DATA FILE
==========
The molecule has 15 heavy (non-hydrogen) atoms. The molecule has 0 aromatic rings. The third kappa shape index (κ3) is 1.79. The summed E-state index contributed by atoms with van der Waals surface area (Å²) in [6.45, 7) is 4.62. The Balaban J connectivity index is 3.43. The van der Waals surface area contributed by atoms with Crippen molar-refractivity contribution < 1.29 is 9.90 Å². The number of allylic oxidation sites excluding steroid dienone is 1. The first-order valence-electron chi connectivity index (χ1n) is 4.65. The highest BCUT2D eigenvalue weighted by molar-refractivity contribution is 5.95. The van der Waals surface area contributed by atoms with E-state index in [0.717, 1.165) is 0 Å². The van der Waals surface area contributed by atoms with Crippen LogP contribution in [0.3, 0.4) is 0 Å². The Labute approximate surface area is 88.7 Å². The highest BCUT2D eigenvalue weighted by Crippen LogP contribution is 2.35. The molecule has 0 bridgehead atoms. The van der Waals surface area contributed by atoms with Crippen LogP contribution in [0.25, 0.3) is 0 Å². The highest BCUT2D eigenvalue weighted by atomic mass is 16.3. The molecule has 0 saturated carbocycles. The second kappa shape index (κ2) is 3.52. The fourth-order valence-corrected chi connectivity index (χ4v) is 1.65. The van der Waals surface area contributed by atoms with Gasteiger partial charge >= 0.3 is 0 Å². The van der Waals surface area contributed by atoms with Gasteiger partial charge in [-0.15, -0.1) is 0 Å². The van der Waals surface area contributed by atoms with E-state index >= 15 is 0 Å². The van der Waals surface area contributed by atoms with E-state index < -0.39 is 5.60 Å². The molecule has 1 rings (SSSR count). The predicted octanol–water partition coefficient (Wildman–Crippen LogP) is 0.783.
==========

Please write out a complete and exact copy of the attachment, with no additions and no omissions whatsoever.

The molecule has 15 heavy (non-hydrogen) atoms. The molecule has 0 aromatic rings. The third kappa shape index (κ3) is 1.79. The summed E-state index contributed by atoms with van der Waals surface area (Å²) in [6.45, 7) is 4.62. The Balaban J connectivity index is 3.43. The van der Waals surface area contributed by atoms with Crippen molar-refractivity contribution < 1.29 is 9.90 Å². The number of allylic oxidation sites excluding steroid dienone is 1. The first-order valence-electron chi connectivity index (χ1n) is 4.65. The highest BCUT2D eigenvalue weighted by molar-refractivity contribution is 5.95. The van der Waals surface area contributed by atoms with E-state index in [0.717, 1.165) is 0 Å². The van der Waals surface area contributed by atoms with Crippen LogP contribution in [0.3, 0.4) is 0 Å². The Labute approximate surface area is 88.7 Å². The highest BCUT2D eigenvalue weighted by Crippen LogP contribution is 2.35. The molecule has 0 bridgehead atoms. The van der Waals surface area contributed by atoms with Crippen LogP contribution in [0.25, 0.3) is 0 Å². The highest BCUT2D eigenvalue weighted by atomic mass is 16.3. The molecule has 0 saturated carbocycles. The second kappa shape index (κ2) is 3.52. The fourth-order valence-corrected chi connectivity index (χ4v) is 1.65. The van der Waals surface area contributed by atoms with Gasteiger partial charge >= 0.3 is 0 Å². The van der Waals surface area contributed by atoms with Gasteiger partial charge in [-0.15, -0.1) is 0 Å². The van der Waals surface area contributed by atoms with E-state index >= 15 is 0 Å². The van der Waals surface area contributed by atoms with E-state index < -0.39 is 5.60 Å². The molecule has 1 rings (SSSR count). The predicted octanol–water partition coefficient (Wildman–Crippen LogP) is 0.783.